Jesus & Politics

One of my favorite bands as a teenager was Everclear.  I loved their energy and Art Alexakis’ deeply personal and powerful stories.  I still feel like they are one of the most under-rated bands of the 1990’s, although I will concede the criticism that much of their music sounds alike (but so does many of my other favorite bands from that time, i.e. Social Distortion, Bad Religion, etc.).  However, Mr. Alexakis started to lose me when he went political.  Most artists, when they go political, lose me.  I have no issue with an artist’s personal opinions, but I don’t care for it to show up in the music itself, at least overtly.  

In 2008, Everclear released a song called, “Jesus Was a Democrat.”  If you’re an audio masochist, you can follow the link, but I advise against it.  This was in response to the previous twenty years of Republicans claiming to have a monopoly on the politics of faith, which, in reality, didn’t mirror the teachings of Christ any more than the idea that Jesus would have been a lefty using the government to do the charitable works that he commanded us to do in our personal lives.  And we know Jesus wasn’t wearing a “Taxation is Theft” hat when he was walking around performing miracles, so that pretty much rules out the fact he would have been a Libertarian as well.  

So, what were Jesus’ politics?

Well, that’s not an easy question to answer, which makes it one that people want to simplify and mold to their own perceptions.  No doubt Jesus was a political figure, much like being vocal about being a follower of Jesus is a political position in 2019.  However, as Andrew Brietbart apparently once said (I cannot confirm this, I have just heard it), “politics is downstream of culture.”   I believe that Jesus, and the teachings of Jesus, are upstream of culture.  I believe a Christian’s first duty is to be a Christian, and then, a Republican, Democrat, Libertarian or whatever else next, as it fits into your faith.   

The world is not black and white.  It’s not that simple.  People want it to be simple so it’s easier to comprehend and easier to assign people to your side or the opposition, but it’s just not that way.  They find it impossible to imagine that you would want to protect our Southern border and still care about the people who are flooding across.  They find it impossible to imagine that you care about unborn children and care about what is best for women.  Contrary to what many people think, right, left and otherwise, the world is not a series of mutually exclusive situations and decisions.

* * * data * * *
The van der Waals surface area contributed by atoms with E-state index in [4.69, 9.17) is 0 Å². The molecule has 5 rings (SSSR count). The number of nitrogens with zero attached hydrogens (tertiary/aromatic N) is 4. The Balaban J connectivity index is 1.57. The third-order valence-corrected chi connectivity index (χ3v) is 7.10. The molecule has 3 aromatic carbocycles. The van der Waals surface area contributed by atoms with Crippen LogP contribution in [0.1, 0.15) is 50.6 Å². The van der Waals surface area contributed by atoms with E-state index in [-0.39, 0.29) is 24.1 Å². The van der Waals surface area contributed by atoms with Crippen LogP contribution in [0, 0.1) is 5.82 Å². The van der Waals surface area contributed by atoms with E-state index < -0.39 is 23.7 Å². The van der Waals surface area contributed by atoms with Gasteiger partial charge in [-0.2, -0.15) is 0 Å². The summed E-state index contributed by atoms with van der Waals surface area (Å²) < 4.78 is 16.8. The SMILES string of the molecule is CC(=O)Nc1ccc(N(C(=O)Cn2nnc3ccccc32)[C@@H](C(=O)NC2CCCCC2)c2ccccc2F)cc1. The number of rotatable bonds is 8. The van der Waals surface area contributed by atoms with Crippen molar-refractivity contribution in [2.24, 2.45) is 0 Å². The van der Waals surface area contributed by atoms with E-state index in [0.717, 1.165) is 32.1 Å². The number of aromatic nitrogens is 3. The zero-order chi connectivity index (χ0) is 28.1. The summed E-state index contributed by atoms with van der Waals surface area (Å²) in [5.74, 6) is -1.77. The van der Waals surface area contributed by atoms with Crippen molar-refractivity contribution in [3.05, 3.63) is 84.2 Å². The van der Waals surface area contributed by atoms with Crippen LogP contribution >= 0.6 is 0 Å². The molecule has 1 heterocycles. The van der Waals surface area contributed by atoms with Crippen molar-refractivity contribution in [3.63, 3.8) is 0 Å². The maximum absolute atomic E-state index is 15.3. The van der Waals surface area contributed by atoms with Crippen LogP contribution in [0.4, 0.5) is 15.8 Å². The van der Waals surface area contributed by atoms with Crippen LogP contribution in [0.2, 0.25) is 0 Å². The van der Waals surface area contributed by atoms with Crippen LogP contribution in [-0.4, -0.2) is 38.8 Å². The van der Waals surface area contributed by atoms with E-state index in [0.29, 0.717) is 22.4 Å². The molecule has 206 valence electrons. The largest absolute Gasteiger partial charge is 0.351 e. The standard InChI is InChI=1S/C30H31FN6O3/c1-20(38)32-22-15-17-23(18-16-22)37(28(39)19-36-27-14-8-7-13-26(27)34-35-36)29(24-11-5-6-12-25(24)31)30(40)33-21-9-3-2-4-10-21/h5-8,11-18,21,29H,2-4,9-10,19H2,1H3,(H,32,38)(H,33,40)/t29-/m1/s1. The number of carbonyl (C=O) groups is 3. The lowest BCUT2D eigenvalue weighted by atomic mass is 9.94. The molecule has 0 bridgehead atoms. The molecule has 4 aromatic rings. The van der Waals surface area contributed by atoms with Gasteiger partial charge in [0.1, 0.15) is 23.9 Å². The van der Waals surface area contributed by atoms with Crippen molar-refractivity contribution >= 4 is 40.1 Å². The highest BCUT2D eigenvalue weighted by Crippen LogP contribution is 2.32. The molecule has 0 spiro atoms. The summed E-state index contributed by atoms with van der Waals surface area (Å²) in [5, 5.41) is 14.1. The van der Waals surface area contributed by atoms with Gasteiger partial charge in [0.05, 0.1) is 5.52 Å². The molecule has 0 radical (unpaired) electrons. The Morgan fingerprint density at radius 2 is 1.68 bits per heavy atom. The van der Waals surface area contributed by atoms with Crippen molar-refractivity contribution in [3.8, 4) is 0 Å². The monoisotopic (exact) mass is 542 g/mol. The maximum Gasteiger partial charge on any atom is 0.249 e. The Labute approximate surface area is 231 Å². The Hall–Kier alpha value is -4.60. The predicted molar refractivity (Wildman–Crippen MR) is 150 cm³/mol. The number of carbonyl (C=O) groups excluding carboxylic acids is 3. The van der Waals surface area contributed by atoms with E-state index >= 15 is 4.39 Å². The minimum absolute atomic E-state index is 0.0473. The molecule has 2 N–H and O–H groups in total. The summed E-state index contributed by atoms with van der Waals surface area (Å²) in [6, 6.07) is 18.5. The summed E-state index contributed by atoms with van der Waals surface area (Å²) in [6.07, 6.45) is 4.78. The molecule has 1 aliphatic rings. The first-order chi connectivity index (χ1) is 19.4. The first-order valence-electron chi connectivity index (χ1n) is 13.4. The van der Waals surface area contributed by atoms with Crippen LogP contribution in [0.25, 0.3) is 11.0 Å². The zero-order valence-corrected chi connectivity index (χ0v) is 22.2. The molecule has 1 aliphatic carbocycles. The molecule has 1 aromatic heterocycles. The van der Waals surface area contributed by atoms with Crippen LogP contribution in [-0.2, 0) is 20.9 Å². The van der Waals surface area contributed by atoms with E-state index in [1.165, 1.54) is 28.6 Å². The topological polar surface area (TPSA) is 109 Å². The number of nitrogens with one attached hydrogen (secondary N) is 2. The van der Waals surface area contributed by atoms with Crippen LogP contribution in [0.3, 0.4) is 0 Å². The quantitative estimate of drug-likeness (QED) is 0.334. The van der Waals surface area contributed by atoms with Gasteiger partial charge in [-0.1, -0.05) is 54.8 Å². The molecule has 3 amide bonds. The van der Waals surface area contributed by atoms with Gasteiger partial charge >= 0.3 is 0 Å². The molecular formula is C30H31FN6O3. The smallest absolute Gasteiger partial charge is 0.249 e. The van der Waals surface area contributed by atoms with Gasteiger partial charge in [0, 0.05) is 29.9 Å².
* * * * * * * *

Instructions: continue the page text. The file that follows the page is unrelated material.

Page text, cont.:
The issue with faith and politics is really just a manifestation of an issue that pervades all of politics: people will mold authoritative sources to fit their worldview, rather than mold their worldview to those authoritative sources. We see this all the time whether it be memes that misquote, or take out of context, things said by the Founders or other presidents or things like, “the Second Amendment only applies to muskets.” And we all know people will cherry pick statistics and use them out of context to make their point.  Sometimes, even when the truth is the polar opposite of their argument, that argument looks compelling because they’ve twisted the truth to sell the lie.  While we live in a world of rampant moral relativism, it’s not a new thing to the human condition, it’s just on technological steroids now.  

Personally, I have no issue with your faith, or lack thereof, informing your politics.  It’s really impossible, if you think about it, for something that deeply personal to you to not influence your worldview.  Where I have a problem with it, especially when it comes to Christianity, is trying to use Jesus to push your narrative (which the left tries to do every bit as much as the right).  One, if you don’t have the facts and logic on your side, you’re not convincing anyone, even many Christians such as myself.  Many of us will also know if you are quoting Scripture out of context and will not be fooled by it.  And two, as a Christian, Jesus never forced anyone to believe in him or to follow him, he convinced them through his words and actions.  Even when they nailed him to a cross, he didn’t force anyone to do anything.  If you force someone to do something, it’s not real. You’re always worried about those folks you forced rebelling against you.  However, if you convince them to do something, you’ve got yourself a fellow believer who will stand and fight beside you. 

I love Jesus, but please stop telling me how he’d vote or feel about a political issue.  

NOTE: When looking for a photo or meme on Google images to suit this post, over 90% of the memes I saw were left leaning memes using Jesus to attack the right. Some of them had some merit, but most of them were obviously written by people who had never actually read the Gospels or the rest of the New Testament. Some, yet worse, were blatantly putting words into Jesus’ mouth that he never spoke. Again, this is why using the love of Christ to motivate you to take political action is a good thing, but claiming he would endorse you and your statements is something else altogether.